So I was watching this old episode of SNL, from May of '87, back when It's Garry Shandling's Show was still running on Showtime. (My dad was a fan of the show in those years, by the way, making Shandling's show the first quality TV I was ever even exposed to. I was almost ten years old by then. The kids today have no idea how lucky they are.) Shandling flagrantly, and repeatedly, broke the fourth wall in his show, and not in ways that were always gimmicky and excessive. Usually it was fresh and imaginative, and this was when the greatest precedent for the practice was Woody's classroom flashback in Annie Hall (admittedly a good one). I wasn't expecting Shandling to break the fourth wall on SNL, which goes to show just how dense I can sometimes be, in spite of all my culture-consumption and SNL-analysis over the years--or is that because of them? Anyway, he broke the fourth wall---he broke it all the way down. And it was triumphant. It was Garry Shandling's show, even if it wasn't It's Garry Shandling's Show.
Thursday, October 27, 2011
"Is Brooks DNA Magic or is it Science?" the promo posters ask. To call it either is probably giving this shoe technology too much credit. Does it really memorize your own foot's particular structure and shape, and then does this information significantly enhance your running experience? Probably not, on both counts. But I can tell you, having used it, that it's a shoe, and that it works as a shoe just fine. And I can tell you, too, that the shoe has the coolest promo posters by far. You may say that that means nothing, but a world where that means nothing is no world I want to live in.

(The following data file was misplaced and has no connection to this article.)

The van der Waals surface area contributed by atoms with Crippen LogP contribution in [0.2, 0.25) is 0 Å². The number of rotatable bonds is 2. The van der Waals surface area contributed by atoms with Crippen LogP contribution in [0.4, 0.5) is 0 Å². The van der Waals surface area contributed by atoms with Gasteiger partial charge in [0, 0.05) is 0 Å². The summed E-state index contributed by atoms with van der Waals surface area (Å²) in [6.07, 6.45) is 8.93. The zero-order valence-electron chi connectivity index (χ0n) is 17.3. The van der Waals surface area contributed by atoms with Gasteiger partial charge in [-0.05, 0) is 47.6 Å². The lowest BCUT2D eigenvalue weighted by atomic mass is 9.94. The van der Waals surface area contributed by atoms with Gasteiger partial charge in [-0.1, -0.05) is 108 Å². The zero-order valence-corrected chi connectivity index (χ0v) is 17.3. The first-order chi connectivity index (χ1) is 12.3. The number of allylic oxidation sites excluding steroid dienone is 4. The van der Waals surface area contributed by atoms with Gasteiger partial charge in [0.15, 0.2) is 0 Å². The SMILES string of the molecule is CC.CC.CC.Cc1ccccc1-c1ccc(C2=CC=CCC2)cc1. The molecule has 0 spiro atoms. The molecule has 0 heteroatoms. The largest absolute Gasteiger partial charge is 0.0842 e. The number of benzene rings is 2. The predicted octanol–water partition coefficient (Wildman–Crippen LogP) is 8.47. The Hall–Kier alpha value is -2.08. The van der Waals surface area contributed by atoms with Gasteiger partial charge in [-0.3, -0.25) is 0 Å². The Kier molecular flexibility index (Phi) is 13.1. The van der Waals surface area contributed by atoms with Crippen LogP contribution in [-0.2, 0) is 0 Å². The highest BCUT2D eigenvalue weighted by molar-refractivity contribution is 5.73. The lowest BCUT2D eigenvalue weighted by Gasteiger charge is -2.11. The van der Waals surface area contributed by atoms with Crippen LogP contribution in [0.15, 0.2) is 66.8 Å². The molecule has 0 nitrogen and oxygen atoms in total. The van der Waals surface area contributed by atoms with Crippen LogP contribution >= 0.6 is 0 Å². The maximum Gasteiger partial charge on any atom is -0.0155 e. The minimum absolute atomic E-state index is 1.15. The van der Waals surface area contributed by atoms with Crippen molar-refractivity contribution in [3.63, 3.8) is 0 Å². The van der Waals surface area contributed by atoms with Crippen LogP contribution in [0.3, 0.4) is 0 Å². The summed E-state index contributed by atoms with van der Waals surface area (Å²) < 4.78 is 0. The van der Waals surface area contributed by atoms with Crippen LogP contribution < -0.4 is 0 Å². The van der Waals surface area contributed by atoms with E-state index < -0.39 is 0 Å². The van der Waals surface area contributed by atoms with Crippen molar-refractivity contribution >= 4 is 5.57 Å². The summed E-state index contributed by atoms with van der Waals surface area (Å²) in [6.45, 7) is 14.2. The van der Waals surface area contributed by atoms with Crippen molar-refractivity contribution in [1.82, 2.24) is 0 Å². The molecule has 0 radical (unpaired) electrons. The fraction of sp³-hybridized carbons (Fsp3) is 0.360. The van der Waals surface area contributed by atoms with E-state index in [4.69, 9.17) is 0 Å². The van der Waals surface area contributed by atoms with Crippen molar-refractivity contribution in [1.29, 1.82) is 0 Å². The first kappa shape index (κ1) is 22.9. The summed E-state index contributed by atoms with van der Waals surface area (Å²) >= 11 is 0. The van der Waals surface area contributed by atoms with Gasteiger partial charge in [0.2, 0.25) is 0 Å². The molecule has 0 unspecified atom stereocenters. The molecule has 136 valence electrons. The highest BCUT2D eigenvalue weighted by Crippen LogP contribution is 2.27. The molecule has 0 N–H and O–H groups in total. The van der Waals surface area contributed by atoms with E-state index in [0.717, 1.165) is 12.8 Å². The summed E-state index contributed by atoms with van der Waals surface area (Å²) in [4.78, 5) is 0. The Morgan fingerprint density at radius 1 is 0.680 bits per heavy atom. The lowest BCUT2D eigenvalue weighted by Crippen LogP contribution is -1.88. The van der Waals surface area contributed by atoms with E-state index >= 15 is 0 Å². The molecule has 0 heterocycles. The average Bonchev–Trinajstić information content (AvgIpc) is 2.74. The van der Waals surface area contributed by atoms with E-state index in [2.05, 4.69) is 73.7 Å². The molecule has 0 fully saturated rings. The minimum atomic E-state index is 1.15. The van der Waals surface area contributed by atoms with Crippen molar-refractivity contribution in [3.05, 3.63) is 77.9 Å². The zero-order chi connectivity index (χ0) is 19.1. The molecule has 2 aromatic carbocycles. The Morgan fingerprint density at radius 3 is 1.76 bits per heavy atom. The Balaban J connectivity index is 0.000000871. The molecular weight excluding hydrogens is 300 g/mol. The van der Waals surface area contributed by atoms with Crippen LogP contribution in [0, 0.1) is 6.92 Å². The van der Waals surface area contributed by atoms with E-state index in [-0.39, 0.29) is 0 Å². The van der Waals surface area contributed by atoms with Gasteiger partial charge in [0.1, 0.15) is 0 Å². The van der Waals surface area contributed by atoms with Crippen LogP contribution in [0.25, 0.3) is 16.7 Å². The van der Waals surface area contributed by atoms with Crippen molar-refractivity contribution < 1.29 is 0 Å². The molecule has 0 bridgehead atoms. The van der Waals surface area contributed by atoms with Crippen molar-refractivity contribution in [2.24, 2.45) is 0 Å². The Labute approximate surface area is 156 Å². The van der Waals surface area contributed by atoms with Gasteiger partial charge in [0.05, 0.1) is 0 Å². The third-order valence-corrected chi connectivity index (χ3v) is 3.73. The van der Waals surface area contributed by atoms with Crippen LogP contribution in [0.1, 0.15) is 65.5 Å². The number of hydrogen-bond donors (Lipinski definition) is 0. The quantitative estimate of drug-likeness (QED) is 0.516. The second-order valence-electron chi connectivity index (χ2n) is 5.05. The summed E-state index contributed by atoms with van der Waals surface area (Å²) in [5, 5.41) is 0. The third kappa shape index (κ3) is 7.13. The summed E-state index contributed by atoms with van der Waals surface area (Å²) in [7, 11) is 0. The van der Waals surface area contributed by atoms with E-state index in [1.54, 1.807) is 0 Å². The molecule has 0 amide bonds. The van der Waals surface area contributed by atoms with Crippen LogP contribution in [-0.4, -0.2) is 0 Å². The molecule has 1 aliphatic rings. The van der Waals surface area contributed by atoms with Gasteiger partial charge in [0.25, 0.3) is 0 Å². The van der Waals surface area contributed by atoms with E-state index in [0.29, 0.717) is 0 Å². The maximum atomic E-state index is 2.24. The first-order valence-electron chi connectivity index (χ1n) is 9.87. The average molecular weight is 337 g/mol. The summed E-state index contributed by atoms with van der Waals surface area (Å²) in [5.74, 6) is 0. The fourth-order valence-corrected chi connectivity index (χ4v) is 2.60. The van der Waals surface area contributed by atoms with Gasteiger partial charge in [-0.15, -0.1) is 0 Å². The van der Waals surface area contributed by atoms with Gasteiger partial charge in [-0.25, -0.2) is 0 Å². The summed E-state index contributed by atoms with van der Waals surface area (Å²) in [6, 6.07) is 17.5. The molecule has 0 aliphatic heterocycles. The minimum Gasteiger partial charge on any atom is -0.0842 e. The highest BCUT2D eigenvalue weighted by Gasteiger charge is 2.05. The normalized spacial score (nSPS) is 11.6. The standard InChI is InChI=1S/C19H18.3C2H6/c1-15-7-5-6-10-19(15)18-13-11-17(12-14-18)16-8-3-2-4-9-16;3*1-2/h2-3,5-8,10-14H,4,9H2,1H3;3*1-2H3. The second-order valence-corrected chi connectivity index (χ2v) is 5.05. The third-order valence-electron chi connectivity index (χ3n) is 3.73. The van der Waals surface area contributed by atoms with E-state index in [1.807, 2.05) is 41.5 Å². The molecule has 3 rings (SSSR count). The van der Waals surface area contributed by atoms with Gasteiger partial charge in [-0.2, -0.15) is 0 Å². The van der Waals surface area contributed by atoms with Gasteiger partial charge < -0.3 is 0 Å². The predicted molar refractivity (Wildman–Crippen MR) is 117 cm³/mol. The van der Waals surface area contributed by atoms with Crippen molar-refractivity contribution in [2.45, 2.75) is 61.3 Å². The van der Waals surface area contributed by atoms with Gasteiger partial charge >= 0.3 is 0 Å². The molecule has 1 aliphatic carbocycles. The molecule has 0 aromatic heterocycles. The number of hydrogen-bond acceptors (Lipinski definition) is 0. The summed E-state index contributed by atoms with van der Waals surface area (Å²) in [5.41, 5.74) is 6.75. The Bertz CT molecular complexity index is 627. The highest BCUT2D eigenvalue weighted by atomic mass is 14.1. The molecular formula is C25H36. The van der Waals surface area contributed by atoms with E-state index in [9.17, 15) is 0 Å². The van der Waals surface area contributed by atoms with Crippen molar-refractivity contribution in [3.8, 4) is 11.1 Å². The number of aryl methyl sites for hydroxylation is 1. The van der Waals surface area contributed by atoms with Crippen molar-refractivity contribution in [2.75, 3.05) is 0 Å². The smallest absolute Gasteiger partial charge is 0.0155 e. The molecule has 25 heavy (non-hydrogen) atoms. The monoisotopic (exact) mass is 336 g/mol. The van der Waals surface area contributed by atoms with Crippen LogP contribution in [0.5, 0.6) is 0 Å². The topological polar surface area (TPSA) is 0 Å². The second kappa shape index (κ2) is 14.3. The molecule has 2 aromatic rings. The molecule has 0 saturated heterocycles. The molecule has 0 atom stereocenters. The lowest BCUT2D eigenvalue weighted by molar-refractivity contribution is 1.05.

Tuesday, October 25, 2011
Most YouTube heroes whose antics have gone viral are from the immediate present and all too easily located, but the Winnebago Man made his masterpiece in the eighties. Documentarian Ben Steinbauer chose to try and track him down, and bring along his camera for making a movie based on what he found. What he found was the Winnebago Man, and what he made was a masterpiece of his own. Jack Rebney is still the cranky guy who'd done all that yelling between takes of that vintage RV commercial, but he's older now, which has done nothing to mitigate his crankiness. "If you piss me off," he tells Steinbauer at one point, "that reaction will be something you will not forget." Steinbauer's movie isn't just about some guy from a funny video gone viral. Steinbauer is savvy and sophisticated enough to make it about the very nature of these videos--about why they catch on, and what's appropriate to laugh at. Then it's about looking for the old man, and finding him (along with members of the crew who'd witnessed him that day), and what happens when one's vision begins to go, and when one learns to accept and then embrace one's strange fame.